In the interest of fair and balanced reporting, I’m going to detail better what I meant when I talked Saturday about our week of dry camping. Here’s an excerpt from Saturday’s post:
“This has been easy camping, although not far different from what we usually would do. We can’t use the microwave. We use a small portable inverter to convert 12vdc to 110vac for someone’s curling iron and to recharge the laptop. And we can watch television if we want, again using the same 150 watt inverter. Everything else is battery-powered. After completing five and starting the sixth day we have remaining 10 gallons fresh water (we have used 29 gallons). We have 1/2 tank each in black water and rinse water. Our batteries are fully charged. It seems we could go at least another two days at the current rate of water usage.”

Okay, so what did I leave out? Actually, I left a lot to the imagination. I ignored a pretty basic rule of writing, where the writer remembers who is reading the story. A couple of you told us we sound as though we might not have water enough to provide bathing and cooking, for example. And some of you wondered what does the battery power provide, different from when we are connected to electricity? We can see how yesterday’s post left out some really important details. The problem is this: we forget we aren’t writing to ourselves. Said another way, I understand exactly what I meant but I am not writing well if I don’t help all of you understand what I want you to hear.

I’m going to take another pass at describing the end of our week of dry camping starting first about our water consumption. At the end of the week we had used an average of five gallons daily of fresh water for drinking, cooking, cleaning up, and flushing our toilet. We would have used more but sometimes would use the campground’s very nice washroom and showers. Our water consumption would probably have increased by at least two gallons daily if we had not used the campground’s washroom and showers. We would have used all 39 gallons of our fresh water tank in this week. We would then have pulled the trailer to a nearby drinking water faucet, connected our hose to the threaded faucet and refilled our 39 gallon fresh water tank.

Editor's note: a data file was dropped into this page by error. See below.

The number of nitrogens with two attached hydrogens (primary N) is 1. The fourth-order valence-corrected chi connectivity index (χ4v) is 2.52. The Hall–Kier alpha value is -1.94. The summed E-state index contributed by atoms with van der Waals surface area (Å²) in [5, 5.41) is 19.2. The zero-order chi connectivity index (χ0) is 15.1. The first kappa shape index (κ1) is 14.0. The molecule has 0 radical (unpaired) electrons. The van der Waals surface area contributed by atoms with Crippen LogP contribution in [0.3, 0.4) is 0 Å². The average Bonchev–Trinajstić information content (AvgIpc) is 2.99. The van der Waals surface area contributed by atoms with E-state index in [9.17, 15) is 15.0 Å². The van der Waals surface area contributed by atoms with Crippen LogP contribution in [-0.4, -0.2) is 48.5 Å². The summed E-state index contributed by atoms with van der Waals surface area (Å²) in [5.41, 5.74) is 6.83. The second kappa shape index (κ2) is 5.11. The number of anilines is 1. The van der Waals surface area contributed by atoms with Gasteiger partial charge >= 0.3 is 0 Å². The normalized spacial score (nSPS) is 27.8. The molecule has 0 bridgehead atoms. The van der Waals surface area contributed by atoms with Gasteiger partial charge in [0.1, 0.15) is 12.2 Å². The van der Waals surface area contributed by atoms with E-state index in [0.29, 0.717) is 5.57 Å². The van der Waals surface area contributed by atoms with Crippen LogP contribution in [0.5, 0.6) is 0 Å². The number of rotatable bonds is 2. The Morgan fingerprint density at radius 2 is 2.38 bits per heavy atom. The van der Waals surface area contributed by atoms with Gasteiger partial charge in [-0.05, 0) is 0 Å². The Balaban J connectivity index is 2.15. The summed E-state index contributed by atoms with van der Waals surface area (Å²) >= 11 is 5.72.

The amount of the trailer’s stored fresh water we consume pretty directly impacts the rate at which we fill the toilet’s waste tank, called the black tank, and the shower’s and sinks’ waste tank, called the rinse water tank. The black tank will hold 18 gallons and the rinse tank will hold 39 gallons. Since we start with both waste tanks empty and only have 39 gallons of fresh water, we won’t fill both waste tanks at once. In fact, at the end of over 5 days we had poured some part of almost 30 gallons of fresh water between the black and rinse water tanks. Since their combined capacity is 57 gallons, we had filled the two waste tanks only by one-half.